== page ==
Does your business operate by "oral tradition"?

July 20, 2021

Driving a Ferrari

The Storytellers by Howard Terpning

For a millennia, long before the advent of written language, information was passed from person to person by the spoken word, also known as "oral tradition."

Are the processes and procedures in your business passed along from current to new employees verbally or by demonstration "on the job"?

If so, you're not alone.

Believe it or not, according to Encyclopedia Britannica, "numerous studies--conducted on six continents--have illustrated that oral tradition remains the dominant mode of communication in the 21st century, despite increasing rates of literacy."

While "oral tradition" might suffice in the general population for passing along the family recipe for oatmeal cookies, it's a primary reason for confusion, mistakes, over work, under work, waste, and inefficiencies in small businesses.

Yet this is exactly how many, if not most, small businesses operate.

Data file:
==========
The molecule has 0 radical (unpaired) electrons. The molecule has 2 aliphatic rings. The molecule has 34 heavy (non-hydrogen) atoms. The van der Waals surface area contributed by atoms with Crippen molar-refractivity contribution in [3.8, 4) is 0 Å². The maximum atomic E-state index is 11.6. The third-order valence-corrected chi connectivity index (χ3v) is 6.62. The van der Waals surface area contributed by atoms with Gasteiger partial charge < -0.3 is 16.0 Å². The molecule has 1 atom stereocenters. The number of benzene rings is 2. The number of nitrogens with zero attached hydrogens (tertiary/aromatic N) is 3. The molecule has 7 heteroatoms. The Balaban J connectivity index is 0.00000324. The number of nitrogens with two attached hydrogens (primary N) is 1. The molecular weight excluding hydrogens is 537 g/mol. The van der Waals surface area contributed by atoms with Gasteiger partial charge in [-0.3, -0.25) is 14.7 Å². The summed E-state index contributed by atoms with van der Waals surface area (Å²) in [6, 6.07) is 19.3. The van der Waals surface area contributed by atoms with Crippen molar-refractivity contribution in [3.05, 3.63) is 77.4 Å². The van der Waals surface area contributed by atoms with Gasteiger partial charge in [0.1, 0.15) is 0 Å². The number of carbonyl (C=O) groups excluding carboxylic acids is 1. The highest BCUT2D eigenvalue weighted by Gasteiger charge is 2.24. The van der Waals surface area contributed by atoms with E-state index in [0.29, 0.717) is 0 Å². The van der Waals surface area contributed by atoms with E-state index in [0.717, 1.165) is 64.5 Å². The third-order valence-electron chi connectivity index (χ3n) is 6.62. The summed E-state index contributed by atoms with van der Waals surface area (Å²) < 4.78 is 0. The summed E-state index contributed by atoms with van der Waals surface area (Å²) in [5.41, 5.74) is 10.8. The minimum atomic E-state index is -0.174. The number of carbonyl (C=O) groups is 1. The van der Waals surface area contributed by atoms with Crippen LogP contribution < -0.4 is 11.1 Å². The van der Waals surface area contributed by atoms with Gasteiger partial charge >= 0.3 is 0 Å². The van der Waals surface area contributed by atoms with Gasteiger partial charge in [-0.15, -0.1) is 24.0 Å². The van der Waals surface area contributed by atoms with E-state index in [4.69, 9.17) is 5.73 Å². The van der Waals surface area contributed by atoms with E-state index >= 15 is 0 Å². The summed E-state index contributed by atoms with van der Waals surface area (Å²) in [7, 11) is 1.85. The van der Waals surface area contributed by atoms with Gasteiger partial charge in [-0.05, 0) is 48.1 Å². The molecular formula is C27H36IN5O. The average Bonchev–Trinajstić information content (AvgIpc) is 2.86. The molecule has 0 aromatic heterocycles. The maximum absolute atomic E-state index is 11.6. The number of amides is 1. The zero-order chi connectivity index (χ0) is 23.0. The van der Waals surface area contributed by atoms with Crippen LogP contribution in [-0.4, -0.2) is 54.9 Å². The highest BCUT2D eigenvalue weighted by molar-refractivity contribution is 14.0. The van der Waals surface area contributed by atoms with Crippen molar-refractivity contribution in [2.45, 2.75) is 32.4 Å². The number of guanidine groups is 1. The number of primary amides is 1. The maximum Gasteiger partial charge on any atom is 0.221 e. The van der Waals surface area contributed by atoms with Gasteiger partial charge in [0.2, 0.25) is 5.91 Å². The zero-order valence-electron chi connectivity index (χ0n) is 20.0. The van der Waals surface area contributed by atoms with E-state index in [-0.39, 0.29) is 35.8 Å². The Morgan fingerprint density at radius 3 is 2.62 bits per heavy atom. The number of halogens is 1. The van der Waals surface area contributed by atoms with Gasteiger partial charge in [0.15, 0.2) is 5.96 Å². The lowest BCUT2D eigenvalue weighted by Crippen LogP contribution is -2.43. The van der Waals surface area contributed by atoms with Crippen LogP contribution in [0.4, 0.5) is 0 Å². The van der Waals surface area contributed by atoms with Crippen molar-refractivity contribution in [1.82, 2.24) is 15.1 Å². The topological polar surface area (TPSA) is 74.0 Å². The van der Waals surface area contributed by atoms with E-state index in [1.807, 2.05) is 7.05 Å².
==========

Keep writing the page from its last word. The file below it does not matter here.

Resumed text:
As you might imagine, "oral tradition" is also a significant barrier to reaching higher levels of personal and professional freedom for small business owners.

When I tried to sell my company in 2015, potential buyers insisted that I must continue working for the company after the sale. 

Why?  Because so much of the important information about clients, sales, processes, procedures and institutional memory was in my head, not written down. 

Under these circumstances, no matter how badly I wanted to leave, in reality I was stuck in the business even after selling.  "Trapped" might be a better word to describe it.

The truth was that few if any of our processes and procedures were written down, and it came back to haunt us every time a key person left the team.